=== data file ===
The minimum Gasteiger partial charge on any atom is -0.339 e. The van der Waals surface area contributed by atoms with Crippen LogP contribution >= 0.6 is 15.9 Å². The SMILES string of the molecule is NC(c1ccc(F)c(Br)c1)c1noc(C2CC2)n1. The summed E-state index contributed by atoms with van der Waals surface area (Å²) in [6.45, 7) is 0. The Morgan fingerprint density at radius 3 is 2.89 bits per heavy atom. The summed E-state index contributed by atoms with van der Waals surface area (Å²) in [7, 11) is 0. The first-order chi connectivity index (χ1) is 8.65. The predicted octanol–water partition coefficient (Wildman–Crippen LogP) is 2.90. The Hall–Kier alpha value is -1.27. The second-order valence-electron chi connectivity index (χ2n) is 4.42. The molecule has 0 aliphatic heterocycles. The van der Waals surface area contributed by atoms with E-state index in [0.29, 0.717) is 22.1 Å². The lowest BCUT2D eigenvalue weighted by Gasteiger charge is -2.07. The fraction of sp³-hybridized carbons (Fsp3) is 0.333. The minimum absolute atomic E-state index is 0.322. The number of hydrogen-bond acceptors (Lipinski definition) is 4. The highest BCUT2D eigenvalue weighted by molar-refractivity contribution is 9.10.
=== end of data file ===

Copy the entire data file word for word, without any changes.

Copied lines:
The minimum Gasteiger partial charge on any atom is -0.339 e. The van der Waals surface area contributed by atoms with Crippen LogP contribution >= 0.6 is 15.9 Å². The SMILES string of the molecule is NC(c1ccc(F)c(Br)c1)c1noc(C2CC2)n1. The summed E-state index contributed by atoms with van der Waals surface area (Å²) in [6.45, 7) is 0. The Morgan fingerprint density at radius 3 is 2.89 bits per heavy atom. The summed E-state index contributed by atoms with van der Waals surface area (Å²) in [7, 11) is 0. The first-order chi connectivity index (χ1) is 8.65. The predicted octanol–water partition coefficient (Wildman–Crippen LogP) is 2.90. The Hall–Kier alpha value is -1.27. The second-order valence-electron chi connectivity index (χ2n) is 4.42. The molecule has 0 aliphatic heterocycles. The van der Waals surface area contributed by atoms with E-state index in [0.29, 0.717) is 22.1 Å². The lowest BCUT2D eigenvalue weighted by Gasteiger charge is -2.07. The fraction of sp³-hybridized carbons (Fsp3) is 0.333. The minimum absolute atomic E-state index is 0.322. The number of hydrogen-bond acceptors (Lipinski definition) is 4. The highest BCUT2D eigenvalue weighted by molar-refractivity contribution is 9.10.